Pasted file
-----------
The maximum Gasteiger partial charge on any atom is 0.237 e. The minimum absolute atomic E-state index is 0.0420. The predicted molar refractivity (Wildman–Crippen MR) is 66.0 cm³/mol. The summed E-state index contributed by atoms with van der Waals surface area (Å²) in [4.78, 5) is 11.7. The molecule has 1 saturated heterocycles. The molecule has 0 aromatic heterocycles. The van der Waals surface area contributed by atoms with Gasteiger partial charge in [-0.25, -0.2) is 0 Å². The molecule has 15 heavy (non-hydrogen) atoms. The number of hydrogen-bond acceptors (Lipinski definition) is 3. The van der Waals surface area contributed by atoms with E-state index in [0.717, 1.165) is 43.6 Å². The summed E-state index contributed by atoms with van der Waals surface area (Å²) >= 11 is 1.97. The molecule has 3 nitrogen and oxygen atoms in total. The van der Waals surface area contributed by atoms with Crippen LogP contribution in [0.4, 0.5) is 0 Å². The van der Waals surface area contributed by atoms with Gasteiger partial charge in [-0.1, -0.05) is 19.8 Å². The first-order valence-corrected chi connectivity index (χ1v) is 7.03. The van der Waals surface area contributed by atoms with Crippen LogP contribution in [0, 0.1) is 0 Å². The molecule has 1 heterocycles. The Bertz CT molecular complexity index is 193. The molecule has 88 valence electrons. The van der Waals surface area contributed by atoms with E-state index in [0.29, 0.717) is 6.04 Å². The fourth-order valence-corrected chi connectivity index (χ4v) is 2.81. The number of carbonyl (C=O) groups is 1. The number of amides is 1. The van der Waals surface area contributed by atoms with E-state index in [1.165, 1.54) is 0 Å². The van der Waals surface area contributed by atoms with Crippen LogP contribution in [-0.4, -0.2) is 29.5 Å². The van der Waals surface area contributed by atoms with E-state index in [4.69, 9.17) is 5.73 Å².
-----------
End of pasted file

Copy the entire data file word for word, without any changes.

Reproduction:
The maximum Gasteiger partial charge on any atom is 0.237 e. The minimum absolute atomic E-state index is 0.0420. The predicted molar refractivity (Wildman–Crippen MR) is 66.0 cm³/mol. The summed E-state index contributed by atoms with van der Waals surface area (Å²) in [4.78, 5) is 11.7. The molecule has 1 saturated heterocycles. The molecule has 0 aromatic heterocycles. The van der Waals surface area contributed by atoms with Gasteiger partial charge in [-0.25, -0.2) is 0 Å². The molecule has 15 heavy (non-hydrogen) atoms. The number of hydrogen-bond acceptors (Lipinski definition) is 3. The van der Waals surface area contributed by atoms with E-state index in [0.717, 1.165) is 43.6 Å². The summed E-state index contributed by atoms with van der Waals surface area (Å²) >= 11 is 1.97. The molecule has 3 nitrogen and oxygen atoms in total. The van der Waals surface area contributed by atoms with Crippen LogP contribution in [0.4, 0.5) is 0 Å². The van der Waals surface area contributed by atoms with Gasteiger partial charge in [-0.1, -0.05) is 19.8 Å². The first-order valence-corrected chi connectivity index (χ1v) is 7.03. The van der Waals surface area contributed by atoms with Crippen LogP contribution in [0, 0.1) is 0 Å². The molecule has 1 heterocycles. The Bertz CT molecular complexity index is 193. The molecule has 88 valence electrons. The van der Waals surface area contributed by atoms with E-state index in [0.29, 0.717) is 6.04 Å². The fourth-order valence-corrected chi connectivity index (χ4v) is 2.81. The number of carbonyl (C=O) groups is 1. The number of amides is 1. The van der Waals surface area contributed by atoms with E-state index in [1.165, 1.54) is 0 Å². The van der Waals surface area contributed by atoms with Crippen LogP contribution in [-0.4, -0.2) is 29.5 Å². The van der Waals surface area contributed by atoms with E-state index in [4.69, 9.17) is 5.73 Å².